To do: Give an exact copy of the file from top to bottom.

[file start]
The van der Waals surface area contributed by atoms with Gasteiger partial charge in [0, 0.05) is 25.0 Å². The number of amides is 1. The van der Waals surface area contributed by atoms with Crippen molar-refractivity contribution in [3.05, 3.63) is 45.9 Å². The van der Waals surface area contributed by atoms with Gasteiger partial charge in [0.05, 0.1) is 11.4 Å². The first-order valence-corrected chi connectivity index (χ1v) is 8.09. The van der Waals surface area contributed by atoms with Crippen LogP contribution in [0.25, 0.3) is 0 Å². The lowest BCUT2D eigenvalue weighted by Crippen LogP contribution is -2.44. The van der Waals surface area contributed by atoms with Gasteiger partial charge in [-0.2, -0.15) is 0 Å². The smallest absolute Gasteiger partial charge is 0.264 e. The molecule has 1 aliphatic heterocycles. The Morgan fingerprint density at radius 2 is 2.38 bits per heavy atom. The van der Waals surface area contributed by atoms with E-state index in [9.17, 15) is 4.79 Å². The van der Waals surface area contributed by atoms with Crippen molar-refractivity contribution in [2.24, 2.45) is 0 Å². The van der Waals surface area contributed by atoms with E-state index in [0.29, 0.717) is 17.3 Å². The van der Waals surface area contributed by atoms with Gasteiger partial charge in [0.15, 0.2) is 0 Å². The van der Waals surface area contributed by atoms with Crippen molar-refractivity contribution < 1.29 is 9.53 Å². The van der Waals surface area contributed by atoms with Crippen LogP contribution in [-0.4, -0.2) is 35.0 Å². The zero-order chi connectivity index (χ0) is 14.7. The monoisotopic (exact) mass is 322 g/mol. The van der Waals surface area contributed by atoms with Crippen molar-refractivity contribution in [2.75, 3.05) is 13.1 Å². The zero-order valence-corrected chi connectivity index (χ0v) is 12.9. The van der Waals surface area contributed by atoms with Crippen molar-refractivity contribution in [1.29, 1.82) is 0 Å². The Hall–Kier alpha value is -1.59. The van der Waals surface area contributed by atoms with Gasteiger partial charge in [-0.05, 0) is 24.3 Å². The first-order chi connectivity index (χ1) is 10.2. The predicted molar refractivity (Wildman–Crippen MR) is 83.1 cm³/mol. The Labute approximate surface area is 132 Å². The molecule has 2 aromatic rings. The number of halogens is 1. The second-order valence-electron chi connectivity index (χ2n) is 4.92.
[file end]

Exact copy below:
The van der Waals surface area contributed by atoms with Gasteiger partial charge in [0, 0.05) is 25.0 Å². The number of amides is 1. The van der Waals surface area contributed by atoms with Crippen molar-refractivity contribution in [3.05, 3.63) is 45.9 Å². The van der Waals surface area contributed by atoms with Gasteiger partial charge in [0.05, 0.1) is 11.4 Å². The first-order valence-corrected chi connectivity index (χ1v) is 8.09. The van der Waals surface area contributed by atoms with Crippen LogP contribution in [0.25, 0.3) is 0 Å². The lowest BCUT2D eigenvalue weighted by Crippen LogP contribution is -2.44. The van der Waals surface area contributed by atoms with Gasteiger partial charge in [-0.2, -0.15) is 0 Å². The smallest absolute Gasteiger partial charge is 0.264 e. The molecule has 1 aliphatic heterocycles. The Morgan fingerprint density at radius 2 is 2.38 bits per heavy atom. The van der Waals surface area contributed by atoms with E-state index in [9.17, 15) is 4.79 Å². The van der Waals surface area contributed by atoms with Crippen molar-refractivity contribution in [2.24, 2.45) is 0 Å². The van der Waals surface area contributed by atoms with E-state index in [0.29, 0.717) is 17.3 Å². The van der Waals surface area contributed by atoms with Gasteiger partial charge in [0.15, 0.2) is 0 Å². The van der Waals surface area contributed by atoms with Crippen molar-refractivity contribution < 1.29 is 9.53 Å². The van der Waals surface area contributed by atoms with Crippen LogP contribution in [-0.4, -0.2) is 35.0 Å². The zero-order chi connectivity index (χ0) is 14.7. The monoisotopic (exact) mass is 322 g/mol. The van der Waals surface area contributed by atoms with Crippen molar-refractivity contribution in [2.75, 3.05) is 13.1 Å². The zero-order valence-corrected chi connectivity index (χ0v) is 12.9. The van der Waals surface area contributed by atoms with Crippen molar-refractivity contribution in [1.29, 1.82) is 0 Å². The Hall–Kier alpha value is -1.59. The van der Waals surface area contributed by atoms with Gasteiger partial charge in [-0.05, 0) is 24.3 Å². The first-order chi connectivity index (χ1) is 10.2. The predicted molar refractivity (Wildman–Crippen MR) is 83.1 cm³/mol. The Labute approximate surface area is 132 Å². The molecule has 2 aromatic rings. The number of halogens is 1. The second-order valence-electron chi connectivity index (χ2n) is 4.92.